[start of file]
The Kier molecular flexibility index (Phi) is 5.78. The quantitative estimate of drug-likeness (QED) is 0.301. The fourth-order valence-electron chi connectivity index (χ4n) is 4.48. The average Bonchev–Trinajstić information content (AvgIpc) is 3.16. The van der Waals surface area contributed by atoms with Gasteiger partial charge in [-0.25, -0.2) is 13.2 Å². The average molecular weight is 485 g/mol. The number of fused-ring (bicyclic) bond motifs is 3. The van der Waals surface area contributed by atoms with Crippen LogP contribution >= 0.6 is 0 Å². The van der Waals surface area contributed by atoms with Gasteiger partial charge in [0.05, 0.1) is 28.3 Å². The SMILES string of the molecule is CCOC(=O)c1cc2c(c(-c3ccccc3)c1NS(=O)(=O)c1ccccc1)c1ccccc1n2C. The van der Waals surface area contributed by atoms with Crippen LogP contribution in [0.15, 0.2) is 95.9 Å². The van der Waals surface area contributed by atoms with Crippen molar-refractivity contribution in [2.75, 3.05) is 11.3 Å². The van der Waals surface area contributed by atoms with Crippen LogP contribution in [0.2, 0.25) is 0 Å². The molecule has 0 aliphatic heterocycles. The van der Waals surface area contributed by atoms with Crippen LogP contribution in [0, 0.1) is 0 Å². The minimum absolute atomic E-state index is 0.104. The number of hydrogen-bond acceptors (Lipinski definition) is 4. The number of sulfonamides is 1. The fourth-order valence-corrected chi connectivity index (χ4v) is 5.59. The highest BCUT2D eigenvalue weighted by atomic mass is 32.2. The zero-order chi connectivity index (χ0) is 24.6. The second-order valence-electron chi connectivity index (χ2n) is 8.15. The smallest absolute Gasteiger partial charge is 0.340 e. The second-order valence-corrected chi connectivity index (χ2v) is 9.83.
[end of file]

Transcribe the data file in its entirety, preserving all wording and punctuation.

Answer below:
The Kier molecular flexibility index (Phi) is 5.78. The quantitative estimate of drug-likeness (QED) is 0.301. The fourth-order valence-electron chi connectivity index (χ4n) is 4.48. The average Bonchev–Trinajstić information content (AvgIpc) is 3.16. The van der Waals surface area contributed by atoms with Gasteiger partial charge in [-0.25, -0.2) is 13.2 Å². The average molecular weight is 485 g/mol. The number of fused-ring (bicyclic) bond motifs is 3. The van der Waals surface area contributed by atoms with Crippen LogP contribution >= 0.6 is 0 Å². The van der Waals surface area contributed by atoms with Gasteiger partial charge in [0.05, 0.1) is 28.3 Å². The SMILES string of the molecule is CCOC(=O)c1cc2c(c(-c3ccccc3)c1NS(=O)(=O)c1ccccc1)c1ccccc1n2C. The van der Waals surface area contributed by atoms with Crippen LogP contribution in [0.15, 0.2) is 95.9 Å². The van der Waals surface area contributed by atoms with Crippen molar-refractivity contribution in [2.75, 3.05) is 11.3 Å². The van der Waals surface area contributed by atoms with Crippen LogP contribution in [0.2, 0.25) is 0 Å². The molecule has 0 aliphatic heterocycles. The van der Waals surface area contributed by atoms with Crippen LogP contribution in [0, 0.1) is 0 Å². The minimum absolute atomic E-state index is 0.104. The number of hydrogen-bond acceptors (Lipinski definition) is 4. The number of sulfonamides is 1. The fourth-order valence-corrected chi connectivity index (χ4v) is 5.59. The highest BCUT2D eigenvalue weighted by atomic mass is 32.2. The zero-order chi connectivity index (χ0) is 24.6. The second-order valence-electron chi connectivity index (χ2n) is 8.15. The smallest absolute Gasteiger partial charge is 0.340 e. The second-order valence-corrected chi connectivity index (χ2v) is 9.83.